Chris
Yeah, I stood there looking at it, thinking how much fun it would be to put that thing through its paces:)
 

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Those types of places and people like that are the best. What will happen they're gone?

That must have been a real treat to see in person. Has it ever been used?
 

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That is neat! :ThumbUp:

Given the condition of the label and the paint on the engine which all still looks OE I wonder if it was ever used or if it was new old stock they found in a corner someplace. The paint is not even burned on the muffler.
 

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Discussion Starter · #8 ·
Yeah, I don't know the history on that thing, I was in a hurry to get home and the guy there was with a customer after me. I'm sure I'll be in there for parts again at some point, I'll have to remember to ask him about it.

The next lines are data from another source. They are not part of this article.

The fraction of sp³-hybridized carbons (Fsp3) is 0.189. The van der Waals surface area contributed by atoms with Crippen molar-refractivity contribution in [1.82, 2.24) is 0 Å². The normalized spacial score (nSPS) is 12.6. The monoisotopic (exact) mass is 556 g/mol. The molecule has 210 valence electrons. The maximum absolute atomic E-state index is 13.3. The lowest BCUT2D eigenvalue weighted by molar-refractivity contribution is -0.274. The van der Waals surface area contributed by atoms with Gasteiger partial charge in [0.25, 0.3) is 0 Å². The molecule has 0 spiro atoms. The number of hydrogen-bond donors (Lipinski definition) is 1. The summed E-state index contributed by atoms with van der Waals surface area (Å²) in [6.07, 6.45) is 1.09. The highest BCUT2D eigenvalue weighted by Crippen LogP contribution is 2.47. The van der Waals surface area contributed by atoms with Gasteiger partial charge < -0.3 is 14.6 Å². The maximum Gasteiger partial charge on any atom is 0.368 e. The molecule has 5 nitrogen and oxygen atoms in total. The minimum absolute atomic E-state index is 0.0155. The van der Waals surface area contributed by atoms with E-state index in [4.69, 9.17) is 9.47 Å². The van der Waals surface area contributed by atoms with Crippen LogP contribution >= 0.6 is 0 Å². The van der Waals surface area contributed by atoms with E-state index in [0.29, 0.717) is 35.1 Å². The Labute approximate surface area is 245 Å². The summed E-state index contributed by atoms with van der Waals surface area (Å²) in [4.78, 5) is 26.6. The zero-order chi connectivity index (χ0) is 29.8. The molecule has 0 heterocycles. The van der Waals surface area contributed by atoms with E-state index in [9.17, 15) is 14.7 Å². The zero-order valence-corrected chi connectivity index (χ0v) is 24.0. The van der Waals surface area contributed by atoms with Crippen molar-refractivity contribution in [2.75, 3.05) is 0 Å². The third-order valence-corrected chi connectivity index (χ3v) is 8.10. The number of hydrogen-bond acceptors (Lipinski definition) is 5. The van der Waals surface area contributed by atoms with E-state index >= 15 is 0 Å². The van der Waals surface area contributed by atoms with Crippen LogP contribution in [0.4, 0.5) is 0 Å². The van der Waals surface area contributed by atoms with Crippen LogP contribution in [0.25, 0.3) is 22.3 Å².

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wow, its a new one on me. It would be a thrill to see it or one like it in action.:ThumbUp: thanks for sharing
 

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This mower is not NOS. It was clearly used, as some things are not right. The engine has a foam type dry air filter, whereas every Briggs powered Snappin' Turtle that I have seen which is original has an oil bath air cleaner. The deck also appears to be gray, which is not right. McDonough Power Equipment specified that both Briggs and Wisconsin engines were painted copper colored, and they painted all of the decks a teal color. The turtle head was also painted copper color. This looks like a good restoration to me, but not 100% right.

Here is a picture of my turtle,